Little Britain

Miniature paintings suit the modern world — we live in a miniaturised world

Counterpoints

“Anne of Denmark” by Isaac Oliver, c.1612  ©NATIONAL PORTRAIT GALLERY, LONDON

An exhibition of Tudor and Jacobean portrait miniatures opens at the National Portrait Gallery this month, featuring paintings of Queen Elizabeth I, Sir Walter Raleigh, Sir Francis Drake and Anne of Denmark by two of the greatest artists of the genre, Nicholas Hilliard and his pupil Isaac Oliver.

As Hilliard said, these pictures should be “viewed of necessity in hand near unto the eye”. Look closely enough and you will see petals nestled in the curls of Elizabeth’s hair and the delicacy of the lacework in Raleigh’s ruff. Today, apps such as Instagram make miniatures of our own pictures — but seldom can we see such detail at a single glance. Tudor miniatures were kept in lockets or displayed in houses. Ours live in electronic devices or vanish soon after received. If only we printed them at screen size then we might find they sat rather well in our diminutive homes.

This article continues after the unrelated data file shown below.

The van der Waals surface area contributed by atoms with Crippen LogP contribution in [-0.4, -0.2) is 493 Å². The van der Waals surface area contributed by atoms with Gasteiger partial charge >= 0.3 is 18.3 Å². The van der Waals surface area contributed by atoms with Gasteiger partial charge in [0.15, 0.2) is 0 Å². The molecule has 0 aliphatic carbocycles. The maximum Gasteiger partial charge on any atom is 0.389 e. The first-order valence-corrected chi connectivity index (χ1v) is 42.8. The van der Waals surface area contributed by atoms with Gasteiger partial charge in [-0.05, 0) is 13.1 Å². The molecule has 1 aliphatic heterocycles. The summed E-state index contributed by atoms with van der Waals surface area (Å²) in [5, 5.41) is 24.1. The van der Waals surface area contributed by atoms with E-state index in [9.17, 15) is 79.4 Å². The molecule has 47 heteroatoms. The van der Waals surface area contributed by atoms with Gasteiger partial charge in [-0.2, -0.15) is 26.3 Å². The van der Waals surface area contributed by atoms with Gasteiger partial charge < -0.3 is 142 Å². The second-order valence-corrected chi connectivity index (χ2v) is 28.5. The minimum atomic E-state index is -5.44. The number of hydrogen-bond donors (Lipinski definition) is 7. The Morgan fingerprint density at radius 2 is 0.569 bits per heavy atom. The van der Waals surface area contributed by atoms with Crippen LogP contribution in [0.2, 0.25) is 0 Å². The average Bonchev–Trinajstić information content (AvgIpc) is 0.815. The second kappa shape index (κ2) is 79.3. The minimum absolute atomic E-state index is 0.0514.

Ours is the real age of the miniature. Henry VIII established the art form in England in the 1520s but he had space for colossal canvases besides. Never did he have to contend with rooms the size of shoeboxes.

Houses built this decade are on average smaller than they have been at any point in the past century. While a family home might extend to 730 square feet — 18 per cent smaller the average in 1970 — flats have shrunk to Lilliputian dimensions. We must make do with sinks so small that we cannot fit our hands in them, cupboards which transform into beds, and staircases which double as drawers.

Postage-stamp properties require postcards and 1:4 scale prints to adorn their walls. Indeed, the RHS recently reported a spike in the sale of house plants — without gardens we must cultivate indoors. Miniature terraria are all the rage. Over the years the walls will close in on our doll’s houses, like in Jessie Burton’s The Miniaturist

All of which would be very depressing, were it not for the fact that small things are extremely appealing in a world that is overwhelmingly large. As Simon Garfield writes in his recent book, In Miniature, “the miniature world embraces control”. A first-time buyer might dream of bigger rooms but, when space is so tight, she cannot help but look more closely at what she has. There is a world to be found in miniature when you take it in hand as Hilliard prescribed.